Consider for instance Jefferson’s response to Rev. Isaac Story (5 Dec. 1810), who writes of belief in the transmigration of souls. Jefferson replies that he has nothing to say on the subject. Revelation is silent on the issue and “the laws of nature have withheld from us the means of physical knowledge of the country of spirits.” Thus, he has consigned himself to what he, following Montaigne, often calls the “softest pillow” of ignorance (e.g., TJ to Hugh White, 25 Apr. 1812). To John Adams (5 July 1814), Jefferson states, “Plato … is peculiarly appealed to as an advocate of the immortality of the soul; and yet I will venture to say that were there no better arguments than his in proof of it, not a man in the world would believe it.” Given the counterfactual expression, Jefferson commits himself to better arguments for the immortality of the soul than Plato’s—arguments sufficient to elicit the consent of some persons—but nothing more can be said. Given his reply to Story, I suspect he does not hold such arguments in high regard.
Yet we do know, as Sanford concedes, that Jefferson unequivocally commits himself to materialism, and there is no reason to believe, given the philosophical and scientific literature that Jefferson read, that he was ever anything but a full-fledged materialist. Consider this passage from the August 15 letter to Adams.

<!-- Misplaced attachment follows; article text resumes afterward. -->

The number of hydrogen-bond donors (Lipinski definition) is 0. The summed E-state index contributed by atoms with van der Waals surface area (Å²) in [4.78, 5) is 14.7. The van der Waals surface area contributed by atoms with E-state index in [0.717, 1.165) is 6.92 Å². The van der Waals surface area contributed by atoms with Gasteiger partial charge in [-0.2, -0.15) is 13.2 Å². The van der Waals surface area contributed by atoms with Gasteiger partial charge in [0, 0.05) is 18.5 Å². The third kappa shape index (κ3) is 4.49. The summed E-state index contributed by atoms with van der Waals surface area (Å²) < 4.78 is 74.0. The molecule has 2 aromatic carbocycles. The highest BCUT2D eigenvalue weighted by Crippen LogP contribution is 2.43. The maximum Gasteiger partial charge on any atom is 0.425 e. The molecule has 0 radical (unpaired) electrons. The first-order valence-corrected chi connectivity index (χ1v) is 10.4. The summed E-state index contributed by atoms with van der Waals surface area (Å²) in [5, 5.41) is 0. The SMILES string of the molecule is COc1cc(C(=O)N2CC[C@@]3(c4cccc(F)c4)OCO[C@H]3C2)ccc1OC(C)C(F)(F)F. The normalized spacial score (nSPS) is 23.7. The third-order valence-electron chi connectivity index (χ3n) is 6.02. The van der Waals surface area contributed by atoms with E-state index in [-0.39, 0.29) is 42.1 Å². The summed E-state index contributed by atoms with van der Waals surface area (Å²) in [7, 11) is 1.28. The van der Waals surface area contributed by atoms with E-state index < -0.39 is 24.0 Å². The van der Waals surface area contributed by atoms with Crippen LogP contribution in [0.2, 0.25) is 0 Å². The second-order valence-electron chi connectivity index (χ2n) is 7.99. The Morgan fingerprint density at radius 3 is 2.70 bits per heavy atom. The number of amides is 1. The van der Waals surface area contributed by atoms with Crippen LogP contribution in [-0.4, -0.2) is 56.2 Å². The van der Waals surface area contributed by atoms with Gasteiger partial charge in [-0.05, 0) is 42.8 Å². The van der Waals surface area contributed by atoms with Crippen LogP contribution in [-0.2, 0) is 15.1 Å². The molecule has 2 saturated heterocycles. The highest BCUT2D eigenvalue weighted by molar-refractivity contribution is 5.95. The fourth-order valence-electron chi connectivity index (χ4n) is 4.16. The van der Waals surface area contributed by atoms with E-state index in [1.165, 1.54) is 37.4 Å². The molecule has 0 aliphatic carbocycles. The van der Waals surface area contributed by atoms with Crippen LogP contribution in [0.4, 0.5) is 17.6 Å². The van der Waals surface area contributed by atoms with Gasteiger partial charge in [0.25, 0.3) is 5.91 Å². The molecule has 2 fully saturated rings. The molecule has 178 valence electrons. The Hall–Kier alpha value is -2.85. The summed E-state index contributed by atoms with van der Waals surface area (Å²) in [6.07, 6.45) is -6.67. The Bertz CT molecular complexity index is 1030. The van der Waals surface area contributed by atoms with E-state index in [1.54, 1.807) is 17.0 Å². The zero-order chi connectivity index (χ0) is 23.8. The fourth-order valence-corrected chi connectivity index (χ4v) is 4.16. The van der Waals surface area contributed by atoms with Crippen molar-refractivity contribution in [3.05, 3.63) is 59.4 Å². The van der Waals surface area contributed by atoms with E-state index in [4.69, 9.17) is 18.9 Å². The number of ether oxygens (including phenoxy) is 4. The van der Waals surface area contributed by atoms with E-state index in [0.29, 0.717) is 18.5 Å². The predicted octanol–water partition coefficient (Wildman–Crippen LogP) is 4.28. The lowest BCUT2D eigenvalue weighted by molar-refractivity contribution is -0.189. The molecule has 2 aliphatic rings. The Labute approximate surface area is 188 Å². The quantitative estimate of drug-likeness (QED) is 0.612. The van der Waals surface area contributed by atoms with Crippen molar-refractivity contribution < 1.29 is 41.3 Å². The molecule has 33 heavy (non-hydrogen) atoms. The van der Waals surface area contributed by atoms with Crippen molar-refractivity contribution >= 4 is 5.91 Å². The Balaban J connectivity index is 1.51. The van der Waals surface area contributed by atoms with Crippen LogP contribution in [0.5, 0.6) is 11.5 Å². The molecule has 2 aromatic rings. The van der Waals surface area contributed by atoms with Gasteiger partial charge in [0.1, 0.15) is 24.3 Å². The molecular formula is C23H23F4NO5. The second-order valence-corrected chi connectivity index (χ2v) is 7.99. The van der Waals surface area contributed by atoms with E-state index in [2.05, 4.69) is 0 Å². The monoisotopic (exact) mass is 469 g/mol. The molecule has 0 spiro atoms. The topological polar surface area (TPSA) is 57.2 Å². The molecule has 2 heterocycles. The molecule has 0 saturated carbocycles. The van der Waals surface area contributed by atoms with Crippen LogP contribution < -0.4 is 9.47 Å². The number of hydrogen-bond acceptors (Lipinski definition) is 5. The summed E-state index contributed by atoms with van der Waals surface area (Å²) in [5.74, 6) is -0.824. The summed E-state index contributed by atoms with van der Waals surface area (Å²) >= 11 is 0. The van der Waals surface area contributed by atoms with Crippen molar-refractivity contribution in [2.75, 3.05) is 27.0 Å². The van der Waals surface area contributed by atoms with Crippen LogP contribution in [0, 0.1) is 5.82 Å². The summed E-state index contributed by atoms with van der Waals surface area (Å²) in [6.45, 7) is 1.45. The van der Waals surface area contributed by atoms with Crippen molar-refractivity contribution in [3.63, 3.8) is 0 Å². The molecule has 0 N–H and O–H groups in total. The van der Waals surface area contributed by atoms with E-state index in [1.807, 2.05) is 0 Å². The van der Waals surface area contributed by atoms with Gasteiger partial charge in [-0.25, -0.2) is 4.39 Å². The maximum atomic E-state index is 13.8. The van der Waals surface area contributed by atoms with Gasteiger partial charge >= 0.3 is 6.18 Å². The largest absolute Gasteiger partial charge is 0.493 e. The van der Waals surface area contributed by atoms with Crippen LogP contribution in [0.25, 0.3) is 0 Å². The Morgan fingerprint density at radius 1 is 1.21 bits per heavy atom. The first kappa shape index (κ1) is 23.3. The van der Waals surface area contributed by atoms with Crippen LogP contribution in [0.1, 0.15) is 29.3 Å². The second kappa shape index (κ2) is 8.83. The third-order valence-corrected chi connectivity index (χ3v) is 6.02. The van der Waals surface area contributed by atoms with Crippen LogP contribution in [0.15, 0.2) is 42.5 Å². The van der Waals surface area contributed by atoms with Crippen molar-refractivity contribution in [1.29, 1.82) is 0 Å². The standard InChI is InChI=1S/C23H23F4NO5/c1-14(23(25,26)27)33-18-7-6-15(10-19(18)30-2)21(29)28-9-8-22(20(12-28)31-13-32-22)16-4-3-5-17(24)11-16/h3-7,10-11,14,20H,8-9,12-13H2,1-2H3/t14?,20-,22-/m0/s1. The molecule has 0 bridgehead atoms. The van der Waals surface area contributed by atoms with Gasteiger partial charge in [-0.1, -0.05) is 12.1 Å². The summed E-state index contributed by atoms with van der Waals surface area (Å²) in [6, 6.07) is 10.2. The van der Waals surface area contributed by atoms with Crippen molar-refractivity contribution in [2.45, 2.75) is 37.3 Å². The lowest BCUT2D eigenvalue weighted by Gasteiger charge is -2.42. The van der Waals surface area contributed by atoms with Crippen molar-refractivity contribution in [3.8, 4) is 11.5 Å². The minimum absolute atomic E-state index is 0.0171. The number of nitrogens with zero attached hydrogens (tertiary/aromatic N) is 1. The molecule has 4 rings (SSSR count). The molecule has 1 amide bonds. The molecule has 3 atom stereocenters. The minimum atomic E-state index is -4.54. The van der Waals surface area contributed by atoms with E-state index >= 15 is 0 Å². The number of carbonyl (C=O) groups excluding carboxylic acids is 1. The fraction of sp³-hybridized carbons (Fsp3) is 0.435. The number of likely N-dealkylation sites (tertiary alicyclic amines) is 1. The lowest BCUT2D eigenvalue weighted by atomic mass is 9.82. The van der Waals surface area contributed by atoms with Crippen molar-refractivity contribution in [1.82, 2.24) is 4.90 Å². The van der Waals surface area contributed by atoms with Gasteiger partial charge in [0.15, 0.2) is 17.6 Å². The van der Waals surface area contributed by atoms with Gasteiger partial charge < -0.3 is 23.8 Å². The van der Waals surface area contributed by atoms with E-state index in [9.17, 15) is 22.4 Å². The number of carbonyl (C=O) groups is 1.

I can conceive thought to be an action of a particular organisation of matter, formed for that purpose by it’s creator, as well as that attraction is an action of matter, or magnetism of loadstone. when he who denies to the Creator the power of endowing matter with the mode of action called thinking shall shew how he could endow the Sun with the mode of action called attraction, which reins the planets in the tract of their orbits, or how an absence of matter can have a will, and, by that will; put matter into motion, then the materialist may be lawfully required to explain the process by which matter exercises the faculty of thinking. when once we quit the basis of sensation all is in the wind. to talk of immaterial existences is to talk of nothings. to say that the human soul, angels, god, are immaterial, is to say they are nothings, or that there is no god, no angels, no soul. I cannot reason otherwise.
Thus, mind or the soul is some sort of matter; so too is deity. So the question of an afterlife reduces to the question of whether psychic matter is indissoluble, or as Carl Richard thinks in “A Dialogue with the Ancients,” whether for Jefferson there can be an instauration of matter, once decayed.Richard says that Jefferson believed in the dissolution of the soul upon dissolution of the body, but adds that Jefferson believed in the resurrection of the body after death.